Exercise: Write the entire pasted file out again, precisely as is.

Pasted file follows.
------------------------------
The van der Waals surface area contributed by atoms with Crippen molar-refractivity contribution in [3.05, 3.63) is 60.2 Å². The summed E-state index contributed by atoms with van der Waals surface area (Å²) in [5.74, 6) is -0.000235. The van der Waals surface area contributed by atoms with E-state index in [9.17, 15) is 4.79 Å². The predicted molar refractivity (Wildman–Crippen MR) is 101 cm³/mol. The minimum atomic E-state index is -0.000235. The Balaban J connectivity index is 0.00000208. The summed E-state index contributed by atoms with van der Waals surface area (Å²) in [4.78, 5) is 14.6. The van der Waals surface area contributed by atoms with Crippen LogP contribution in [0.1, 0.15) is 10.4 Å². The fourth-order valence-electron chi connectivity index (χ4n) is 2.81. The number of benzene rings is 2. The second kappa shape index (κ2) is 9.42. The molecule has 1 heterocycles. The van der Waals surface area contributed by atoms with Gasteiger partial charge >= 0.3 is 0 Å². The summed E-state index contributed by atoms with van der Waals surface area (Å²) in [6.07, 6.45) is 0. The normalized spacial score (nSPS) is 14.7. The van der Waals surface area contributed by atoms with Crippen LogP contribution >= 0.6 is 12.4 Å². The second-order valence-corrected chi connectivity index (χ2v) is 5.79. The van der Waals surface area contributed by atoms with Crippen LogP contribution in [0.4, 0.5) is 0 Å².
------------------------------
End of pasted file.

The van der Waals surface area contributed by atoms with Crippen molar-refractivity contribution in [3.05, 3.63) is 60.2 Å². The summed E-state index contributed by atoms with van der Waals surface area (Å²) in [5.74, 6) is -0.000235. The van der Waals surface area contributed by atoms with E-state index in [9.17, 15) is 4.79 Å². The predicted molar refractivity (Wildman–Crippen MR) is 101 cm³/mol. The minimum atomic E-state index is -0.000235. The Balaban J connectivity index is 0.00000208. The summed E-state index contributed by atoms with van der Waals surface area (Å²) in [4.78, 5) is 14.6. The van der Waals surface area contributed by atoms with Crippen LogP contribution in [0.1, 0.15) is 10.4 Å². The fourth-order valence-electron chi connectivity index (χ4n) is 2.81. The number of benzene rings is 2. The second kappa shape index (κ2) is 9.42. The molecule has 1 heterocycles. The van der Waals surface area contributed by atoms with Gasteiger partial charge >= 0.3 is 0 Å². The summed E-state index contributed by atoms with van der Waals surface area (Å²) in [6.07, 6.45) is 0. The normalized spacial score (nSPS) is 14.7. The van der Waals surface area contributed by atoms with Crippen LogP contribution >= 0.6 is 12.4 Å². The second-order valence-corrected chi connectivity index (χ2v) is 5.79. The van der Waals surface area contributed by atoms with Crippen LogP contribution in [0.4, 0.5) is 0 Å².